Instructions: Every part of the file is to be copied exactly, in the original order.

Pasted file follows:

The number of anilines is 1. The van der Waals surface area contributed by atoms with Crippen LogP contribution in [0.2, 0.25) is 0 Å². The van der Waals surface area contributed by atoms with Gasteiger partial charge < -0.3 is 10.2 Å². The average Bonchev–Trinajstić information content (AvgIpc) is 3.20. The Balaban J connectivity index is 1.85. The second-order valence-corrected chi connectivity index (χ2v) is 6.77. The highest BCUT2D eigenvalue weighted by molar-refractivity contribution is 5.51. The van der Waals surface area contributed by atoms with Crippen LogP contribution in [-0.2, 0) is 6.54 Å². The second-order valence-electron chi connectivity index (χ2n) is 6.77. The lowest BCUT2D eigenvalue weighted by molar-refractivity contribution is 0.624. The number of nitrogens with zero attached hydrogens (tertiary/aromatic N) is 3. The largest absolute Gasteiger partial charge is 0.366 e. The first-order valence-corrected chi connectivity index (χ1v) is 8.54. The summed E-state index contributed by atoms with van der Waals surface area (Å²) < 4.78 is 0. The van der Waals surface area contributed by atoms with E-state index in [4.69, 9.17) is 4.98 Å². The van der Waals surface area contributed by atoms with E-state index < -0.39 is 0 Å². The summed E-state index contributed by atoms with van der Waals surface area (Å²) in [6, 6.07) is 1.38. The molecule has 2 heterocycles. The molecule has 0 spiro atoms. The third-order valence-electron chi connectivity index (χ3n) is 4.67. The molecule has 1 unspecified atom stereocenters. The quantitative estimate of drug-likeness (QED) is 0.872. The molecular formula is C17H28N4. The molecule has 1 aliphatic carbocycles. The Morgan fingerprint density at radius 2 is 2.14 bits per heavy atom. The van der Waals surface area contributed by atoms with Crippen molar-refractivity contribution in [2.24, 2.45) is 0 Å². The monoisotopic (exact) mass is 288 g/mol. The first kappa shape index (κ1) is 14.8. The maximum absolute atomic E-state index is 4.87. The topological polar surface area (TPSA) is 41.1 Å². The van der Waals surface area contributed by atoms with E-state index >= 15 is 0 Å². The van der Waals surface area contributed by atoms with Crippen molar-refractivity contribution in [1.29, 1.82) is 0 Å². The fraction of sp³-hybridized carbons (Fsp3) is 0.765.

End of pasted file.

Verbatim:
The number of anilines is 1. The van der Waals surface area contributed by atoms with Crippen LogP contribution in [0.2, 0.25) is 0 Å². The van der Waals surface area contributed by atoms with Gasteiger partial charge < -0.3 is 10.2 Å². The average Bonchev–Trinajstić information content (AvgIpc) is 3.20. The Balaban J connectivity index is 1.85. The second-order valence-corrected chi connectivity index (χ2v) is 6.77. The highest BCUT2D eigenvalue weighted by molar-refractivity contribution is 5.51. The van der Waals surface area contributed by atoms with Crippen LogP contribution in [-0.2, 0) is 6.54 Å². The second-order valence-electron chi connectivity index (χ2n) is 6.77. The lowest BCUT2D eigenvalue weighted by molar-refractivity contribution is 0.624. The number of nitrogens with zero attached hydrogens (tertiary/aromatic N) is 3. The largest absolute Gasteiger partial charge is 0.366 e. The first-order valence-corrected chi connectivity index (χ1v) is 8.54. The summed E-state index contributed by atoms with van der Waals surface area (Å²) < 4.78 is 0. The van der Waals surface area contributed by atoms with E-state index in [4.69, 9.17) is 4.98 Å². The van der Waals surface area contributed by atoms with E-state index < -0.39 is 0 Å². The summed E-state index contributed by atoms with van der Waals surface area (Å²) in [6, 6.07) is 1.38. The molecule has 2 heterocycles. The molecule has 0 spiro atoms. The third-order valence-electron chi connectivity index (χ3n) is 4.67. The molecule has 1 unspecified atom stereocenters. The quantitative estimate of drug-likeness (QED) is 0.872. The molecular formula is C17H28N4. The molecule has 1 aliphatic carbocycles. The Morgan fingerprint density at radius 2 is 2.14 bits per heavy atom. The van der Waals surface area contributed by atoms with Crippen molar-refractivity contribution in [2.24, 2.45) is 0 Å². The monoisotopic (exact) mass is 288 g/mol. The first kappa shape index (κ1) is 14.8. The maximum absolute atomic E-state index is 4.87. The topological polar surface area (TPSA) is 41.1 Å². The van der Waals surface area contributed by atoms with E-state index >= 15 is 0 Å². The van der Waals surface area contributed by atoms with Crippen molar-refractivity contribution in [1.29, 1.82) is 0 Å². The fraction of sp³-hybridized carbons (Fsp3) is 0.765.